Survey Training with Spark Chart

Understand and improve your survey response rate

Regardless of how much time and effort you devote to creating a survey, it’s hard to know what sort of survey response rate you’ll receive. Happily, there are a number of best practices to consider whenever you build a survey. Following them will improve your survey response rates.

To get the best ROI from your survey project, keep the following issues top of mind.

Your audience can determine your survey response rates

In general, there are two basic audiences for any type of survey: Internal and external. It’s important to know who is your intended audience for your survey.

An internal audience is typically made up of employees or people that belong to a particular organization (like a soccer club).

An external audience will be drawn from a more general population, such as customers from across the world.

Surveys sent to internal audiences tend to have much higher response rates compared to those sent to external audiences while external surveys tend to have much less engagement.

One explanation for the difference in response rates is each audience’s motivation.

Let’s say a company issues an internal survey to its workers to learn what their challenges are. In this instance, it’s easy to see how the employees may be eager to provide this feedback. It’s a chance for workers to tell management what can be improved. Also, if they help the company make more money, then maybe they will see some of it.

External audiences may not see the benefit to them in completing a survey. Even when targeting specific groups of customers (such as those who made a purchase in the last 30 days) and offering a reward for their participation, you still might not receive strong response rates. It’s possible the customer isn’t interested in the free gift you’re offering, or that they already own something similar.

For best results, create targeted surveys

It’s critical to target your intended audience. The more relevant your survey questions are to them, the more likely they are to give you what you want most: Feedback.

When a survey is done well, and pinpoints a segmented group, response rates can exceed 85%. Conversely, failing to target the right people, or not giving the right incentive, can see rates dip below 2%.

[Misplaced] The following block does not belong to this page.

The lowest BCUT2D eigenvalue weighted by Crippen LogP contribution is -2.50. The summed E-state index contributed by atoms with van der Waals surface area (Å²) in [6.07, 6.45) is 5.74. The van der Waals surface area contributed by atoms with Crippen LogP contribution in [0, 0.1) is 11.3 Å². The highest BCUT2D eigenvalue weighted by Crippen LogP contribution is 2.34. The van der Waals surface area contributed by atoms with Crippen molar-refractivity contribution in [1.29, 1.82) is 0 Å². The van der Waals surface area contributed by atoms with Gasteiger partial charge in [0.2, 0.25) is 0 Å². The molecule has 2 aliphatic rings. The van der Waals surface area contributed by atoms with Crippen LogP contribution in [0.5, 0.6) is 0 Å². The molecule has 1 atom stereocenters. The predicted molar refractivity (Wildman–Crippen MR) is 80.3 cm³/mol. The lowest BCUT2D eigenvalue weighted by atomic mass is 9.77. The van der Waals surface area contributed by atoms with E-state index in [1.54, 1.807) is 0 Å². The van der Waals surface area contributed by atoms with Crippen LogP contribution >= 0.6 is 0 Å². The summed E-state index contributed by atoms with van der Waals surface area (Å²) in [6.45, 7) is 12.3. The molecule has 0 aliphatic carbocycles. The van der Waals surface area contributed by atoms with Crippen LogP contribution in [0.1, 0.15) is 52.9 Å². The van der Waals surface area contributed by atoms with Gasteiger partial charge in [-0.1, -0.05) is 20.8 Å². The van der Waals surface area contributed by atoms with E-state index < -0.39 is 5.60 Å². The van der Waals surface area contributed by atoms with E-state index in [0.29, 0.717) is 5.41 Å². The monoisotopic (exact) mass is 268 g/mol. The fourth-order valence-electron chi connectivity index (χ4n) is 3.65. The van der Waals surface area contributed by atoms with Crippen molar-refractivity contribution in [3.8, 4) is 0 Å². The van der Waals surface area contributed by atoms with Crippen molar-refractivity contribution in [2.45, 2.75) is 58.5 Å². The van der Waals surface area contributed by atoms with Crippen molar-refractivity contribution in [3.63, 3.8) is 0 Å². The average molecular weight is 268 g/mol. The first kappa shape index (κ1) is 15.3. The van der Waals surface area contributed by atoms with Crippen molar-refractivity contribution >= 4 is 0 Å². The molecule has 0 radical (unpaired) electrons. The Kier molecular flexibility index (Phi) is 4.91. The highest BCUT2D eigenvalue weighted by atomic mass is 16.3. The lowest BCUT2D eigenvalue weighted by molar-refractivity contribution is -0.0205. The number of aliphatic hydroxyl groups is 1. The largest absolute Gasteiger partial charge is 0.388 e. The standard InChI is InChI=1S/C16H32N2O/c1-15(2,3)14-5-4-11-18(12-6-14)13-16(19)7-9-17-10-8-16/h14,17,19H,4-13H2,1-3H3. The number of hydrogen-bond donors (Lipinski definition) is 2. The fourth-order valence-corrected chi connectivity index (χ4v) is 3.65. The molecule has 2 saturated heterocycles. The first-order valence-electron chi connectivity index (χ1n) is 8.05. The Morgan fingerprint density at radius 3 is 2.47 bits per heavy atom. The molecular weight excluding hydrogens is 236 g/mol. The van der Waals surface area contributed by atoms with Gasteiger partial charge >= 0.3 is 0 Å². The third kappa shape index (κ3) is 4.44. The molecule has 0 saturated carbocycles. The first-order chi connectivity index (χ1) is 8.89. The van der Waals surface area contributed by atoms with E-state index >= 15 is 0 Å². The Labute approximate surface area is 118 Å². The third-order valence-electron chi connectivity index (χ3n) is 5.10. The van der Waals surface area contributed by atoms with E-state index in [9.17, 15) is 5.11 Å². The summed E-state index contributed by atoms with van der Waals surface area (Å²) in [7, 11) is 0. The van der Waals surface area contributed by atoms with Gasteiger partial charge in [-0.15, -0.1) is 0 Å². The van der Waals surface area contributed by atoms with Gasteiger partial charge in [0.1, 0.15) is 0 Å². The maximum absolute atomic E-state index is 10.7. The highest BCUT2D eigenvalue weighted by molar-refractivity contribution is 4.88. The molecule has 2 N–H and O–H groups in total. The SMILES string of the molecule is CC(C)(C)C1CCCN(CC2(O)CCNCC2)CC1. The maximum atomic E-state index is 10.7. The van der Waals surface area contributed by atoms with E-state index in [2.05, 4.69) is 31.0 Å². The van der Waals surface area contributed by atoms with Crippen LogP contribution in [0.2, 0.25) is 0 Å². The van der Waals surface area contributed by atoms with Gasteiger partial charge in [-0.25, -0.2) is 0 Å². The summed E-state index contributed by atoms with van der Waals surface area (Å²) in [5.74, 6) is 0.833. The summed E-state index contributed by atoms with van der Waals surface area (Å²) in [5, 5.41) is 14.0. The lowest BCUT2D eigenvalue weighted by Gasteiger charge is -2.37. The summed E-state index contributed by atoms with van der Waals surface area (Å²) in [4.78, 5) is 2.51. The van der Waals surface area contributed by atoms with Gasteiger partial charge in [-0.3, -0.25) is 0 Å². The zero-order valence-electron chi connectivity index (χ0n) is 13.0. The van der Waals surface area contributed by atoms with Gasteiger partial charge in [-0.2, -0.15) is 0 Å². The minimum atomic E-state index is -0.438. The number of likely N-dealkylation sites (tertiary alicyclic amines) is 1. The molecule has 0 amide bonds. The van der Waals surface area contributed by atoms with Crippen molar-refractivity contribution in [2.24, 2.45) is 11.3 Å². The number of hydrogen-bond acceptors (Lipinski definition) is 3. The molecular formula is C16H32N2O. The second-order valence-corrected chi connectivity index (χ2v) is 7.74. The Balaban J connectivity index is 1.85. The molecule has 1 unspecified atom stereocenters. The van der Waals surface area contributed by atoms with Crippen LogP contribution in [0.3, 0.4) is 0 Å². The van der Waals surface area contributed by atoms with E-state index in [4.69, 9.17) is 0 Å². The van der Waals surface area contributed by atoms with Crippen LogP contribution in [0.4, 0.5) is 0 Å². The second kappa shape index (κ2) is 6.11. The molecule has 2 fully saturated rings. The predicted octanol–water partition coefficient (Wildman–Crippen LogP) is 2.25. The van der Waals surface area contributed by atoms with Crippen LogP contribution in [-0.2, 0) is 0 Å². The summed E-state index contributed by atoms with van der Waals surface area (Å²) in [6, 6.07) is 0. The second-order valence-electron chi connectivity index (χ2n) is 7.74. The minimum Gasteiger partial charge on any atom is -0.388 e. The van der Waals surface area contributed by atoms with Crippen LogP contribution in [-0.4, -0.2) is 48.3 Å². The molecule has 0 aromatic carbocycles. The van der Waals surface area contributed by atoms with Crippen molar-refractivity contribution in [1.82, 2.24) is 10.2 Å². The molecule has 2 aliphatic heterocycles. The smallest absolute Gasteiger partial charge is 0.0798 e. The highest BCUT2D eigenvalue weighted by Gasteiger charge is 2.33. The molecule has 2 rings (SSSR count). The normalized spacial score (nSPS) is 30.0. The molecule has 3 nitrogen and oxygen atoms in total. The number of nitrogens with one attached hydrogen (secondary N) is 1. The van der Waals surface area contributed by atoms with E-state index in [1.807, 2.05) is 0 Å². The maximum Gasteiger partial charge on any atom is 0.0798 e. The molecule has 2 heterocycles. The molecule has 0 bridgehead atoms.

How to influence survey response rates

There are a lot of things that influence response rates, from how you send them to what you are exchanging for answers.

Think about the demographic. It can clue you in to the best distribution method. Then, consider what type of incentive will appeal the most to your respondents.

Other factors to consider include:

  • customer loyalty
  • brand recognition
  • timing.

Depending on your company, timing can be crucial. For example, if you your company just had a data security breach – and you issue a survey – chances are that responses will be low. But, if your business has a good reputation, and you just won an award, you may get more responses.

3 things that will improve your response rates

Here are a three simple ways to get the most survey responses you can.

  1. Be clear about survey benefits: Tell your audience immediately where they stand by completing the survey. Tell them how they will benefit. Assure them that their voices will be heard loud and clear. When people know how their time will be spent, they’re more likely to give it to you.
  2. Keep it short: Shorter surveys get more engagement. Research shows that the ideal survey should take five minutes or less to complete. Respondents typically complete five close-ended questions per minute, or two open-ended questions per minute. Keeping surveys brief helps your respondents to avoid “survey fatigue.”
  3. Continue engaging anyone who hasn’t finished it: Ideally, every survey will have a progress bar that lets the respondent know how close they are to finishing. But, people are busy and can’t always finish a survey they’ve started. Don’t let them slip away! Send a few gentle reminders by email to let them know they’re almost done, and how much you value their feedback. Space out the reminders by a few days, send them at different times to re-engage them.

By following these simple tips, and targeting your audiences right, you’re well on your way to creating surveys that get great response rates.


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